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Scottish salmon safe to eat, says EU


The European Commission is satisfied that Scottish salmon is safe to eat, despite researchers in North America warning that the farmed variety sold in many supermarkets contains up to ten times more cancer causing chemicals than its wild counterpart, reports CORDIS.

A row over the safety of farmed salmon flared in the UK this week amid concerns over the levels of cancer-causing toxins present in the farmed variety compared to its wild sister following findings from a new US study.

Published last week in the journal Science and claiming to be 'the most comprehensive analysis to date of salmon toxin concentrations,?the study found levels of harmful dioxins and PCBs were significantly elevated in both European and North American farm-raised salmon when compared with wild Pacific salmon.

The team of American and Canadian researchers that carried out the study at Indiana university recommended that consumers would be wise to limit their intake of farmed salmon to just two ounces (around 50 grams) per month.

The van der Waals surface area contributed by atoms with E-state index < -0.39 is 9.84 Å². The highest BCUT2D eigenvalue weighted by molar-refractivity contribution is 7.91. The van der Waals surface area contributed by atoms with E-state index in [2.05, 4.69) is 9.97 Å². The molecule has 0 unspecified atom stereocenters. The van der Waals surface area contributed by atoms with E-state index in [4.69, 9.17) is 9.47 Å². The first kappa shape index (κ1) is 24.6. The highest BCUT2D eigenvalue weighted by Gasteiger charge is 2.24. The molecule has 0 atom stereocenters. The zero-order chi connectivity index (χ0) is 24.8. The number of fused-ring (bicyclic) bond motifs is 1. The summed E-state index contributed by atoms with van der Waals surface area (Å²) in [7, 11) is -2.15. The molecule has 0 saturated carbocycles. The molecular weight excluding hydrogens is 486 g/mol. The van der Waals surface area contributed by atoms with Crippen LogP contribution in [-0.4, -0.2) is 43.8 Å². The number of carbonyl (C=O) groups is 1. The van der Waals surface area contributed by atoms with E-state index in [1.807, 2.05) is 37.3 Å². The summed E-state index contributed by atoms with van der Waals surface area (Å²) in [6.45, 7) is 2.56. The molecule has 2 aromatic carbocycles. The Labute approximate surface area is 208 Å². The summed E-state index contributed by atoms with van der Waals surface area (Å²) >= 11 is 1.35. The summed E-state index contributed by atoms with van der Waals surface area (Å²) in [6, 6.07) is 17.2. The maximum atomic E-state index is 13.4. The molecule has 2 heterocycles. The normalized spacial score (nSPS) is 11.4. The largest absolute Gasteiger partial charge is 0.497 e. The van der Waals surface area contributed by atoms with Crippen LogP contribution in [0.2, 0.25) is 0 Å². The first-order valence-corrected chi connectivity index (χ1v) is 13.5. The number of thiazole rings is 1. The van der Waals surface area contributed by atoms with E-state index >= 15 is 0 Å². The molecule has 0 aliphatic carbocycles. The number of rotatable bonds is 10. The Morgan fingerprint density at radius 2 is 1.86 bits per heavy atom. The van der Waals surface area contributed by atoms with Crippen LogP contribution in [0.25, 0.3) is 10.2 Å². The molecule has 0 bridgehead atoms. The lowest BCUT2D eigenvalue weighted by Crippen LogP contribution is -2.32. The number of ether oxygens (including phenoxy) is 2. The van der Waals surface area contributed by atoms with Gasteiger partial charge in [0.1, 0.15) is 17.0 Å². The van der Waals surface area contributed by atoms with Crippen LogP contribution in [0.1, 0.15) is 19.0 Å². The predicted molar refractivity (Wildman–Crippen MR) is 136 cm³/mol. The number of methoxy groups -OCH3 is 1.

But according to the CORDIS report, a spokesperson for EU Health and Consumer Protection Commissioner David Byrne said:"We agree with the assessment made by the UK food standards agency that the levels [of chemicals] in our European salmon do not exceed EU limits."

The UK Food Standards Agency had earlier stressed that the levels of dioxins and PCBs found in farmed salmon during the US led study were within World Health Organisation and EU guidelines. Those guidelines, which are based on scientific advice, were 'accurate and valid,' added the Commission spokesperson.

The Scottish salmon industry has accused the American researchers of being 'deliberately misleading'. Dr John Webster, a technical consultant for the industry body Scottish Quality Salmon, said that the research had ignored all the benefits of eating oil-rich farmed salmon on a regular basis.

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